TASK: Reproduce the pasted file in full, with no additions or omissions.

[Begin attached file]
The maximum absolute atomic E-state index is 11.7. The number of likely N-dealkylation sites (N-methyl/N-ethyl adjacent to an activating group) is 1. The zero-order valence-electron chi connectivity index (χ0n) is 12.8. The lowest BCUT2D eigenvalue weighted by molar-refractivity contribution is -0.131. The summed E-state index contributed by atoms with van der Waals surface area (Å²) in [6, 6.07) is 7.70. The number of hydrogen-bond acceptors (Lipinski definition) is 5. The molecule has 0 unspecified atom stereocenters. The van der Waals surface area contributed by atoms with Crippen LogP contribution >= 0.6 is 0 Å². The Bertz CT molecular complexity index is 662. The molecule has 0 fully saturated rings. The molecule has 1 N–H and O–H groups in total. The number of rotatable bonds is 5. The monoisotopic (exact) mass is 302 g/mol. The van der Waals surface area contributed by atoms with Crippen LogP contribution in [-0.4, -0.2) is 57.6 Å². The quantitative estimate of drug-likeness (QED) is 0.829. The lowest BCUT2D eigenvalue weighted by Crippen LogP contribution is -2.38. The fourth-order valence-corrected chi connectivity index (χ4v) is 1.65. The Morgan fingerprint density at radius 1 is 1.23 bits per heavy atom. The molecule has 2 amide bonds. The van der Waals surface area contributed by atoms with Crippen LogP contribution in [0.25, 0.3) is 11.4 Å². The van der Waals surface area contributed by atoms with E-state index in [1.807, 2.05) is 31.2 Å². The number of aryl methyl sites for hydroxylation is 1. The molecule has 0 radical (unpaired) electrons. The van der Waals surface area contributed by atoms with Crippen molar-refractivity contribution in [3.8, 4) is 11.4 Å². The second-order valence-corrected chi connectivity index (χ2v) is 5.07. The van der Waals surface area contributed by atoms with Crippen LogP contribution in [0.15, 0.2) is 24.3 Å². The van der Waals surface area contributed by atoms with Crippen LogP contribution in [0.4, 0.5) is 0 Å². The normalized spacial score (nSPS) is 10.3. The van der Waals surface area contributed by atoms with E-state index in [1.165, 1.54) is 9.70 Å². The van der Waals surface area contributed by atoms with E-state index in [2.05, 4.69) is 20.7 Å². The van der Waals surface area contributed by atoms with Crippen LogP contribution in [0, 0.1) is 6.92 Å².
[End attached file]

The maximum absolute atomic E-state index is 11.7. The number of likely N-dealkylation sites (N-methyl/N-ethyl adjacent to an activating group) is 1. The zero-order valence-electron chi connectivity index (χ0n) is 12.8. The lowest BCUT2D eigenvalue weighted by molar-refractivity contribution is -0.131. The summed E-state index contributed by atoms with van der Waals surface area (Å²) in [6, 6.07) is 7.70. The number of hydrogen-bond acceptors (Lipinski definition) is 5. The molecule has 0 unspecified atom stereocenters. The van der Waals surface area contributed by atoms with Crippen LogP contribution >= 0.6 is 0 Å². The Bertz CT molecular complexity index is 662. The molecule has 0 fully saturated rings. The molecule has 1 N–H and O–H groups in total. The number of rotatable bonds is 5. The monoisotopic (exact) mass is 302 g/mol. The van der Waals surface area contributed by atoms with Crippen LogP contribution in [-0.4, -0.2) is 57.6 Å². The quantitative estimate of drug-likeness (QED) is 0.829. The lowest BCUT2D eigenvalue weighted by Crippen LogP contribution is -2.38. The fourth-order valence-corrected chi connectivity index (χ4v) is 1.65. The Morgan fingerprint density at radius 1 is 1.23 bits per heavy atom. The molecule has 2 amide bonds. The van der Waals surface area contributed by atoms with Crippen LogP contribution in [0.25, 0.3) is 11.4 Å². The van der Waals surface area contributed by atoms with E-state index in [1.807, 2.05) is 31.2 Å². The number of aryl methyl sites for hydroxylation is 1. The molecule has 0 radical (unpaired) electrons. The van der Waals surface area contributed by atoms with Crippen molar-refractivity contribution in [3.8, 4) is 11.4 Å². The second-order valence-corrected chi connectivity index (χ2v) is 5.07. The van der Waals surface area contributed by atoms with Crippen LogP contribution in [0.15, 0.2) is 24.3 Å². The van der Waals surface area contributed by atoms with Crippen LogP contribution in [0.4, 0.5) is 0 Å². The normalized spacial score (nSPS) is 10.3. The van der Waals surface area contributed by atoms with E-state index in [1.165, 1.54) is 9.70 Å². The van der Waals surface area contributed by atoms with E-state index in [2.05, 4.69) is 20.7 Å². The van der Waals surface area contributed by atoms with Crippen LogP contribution in [0, 0.1) is 6.92 Å².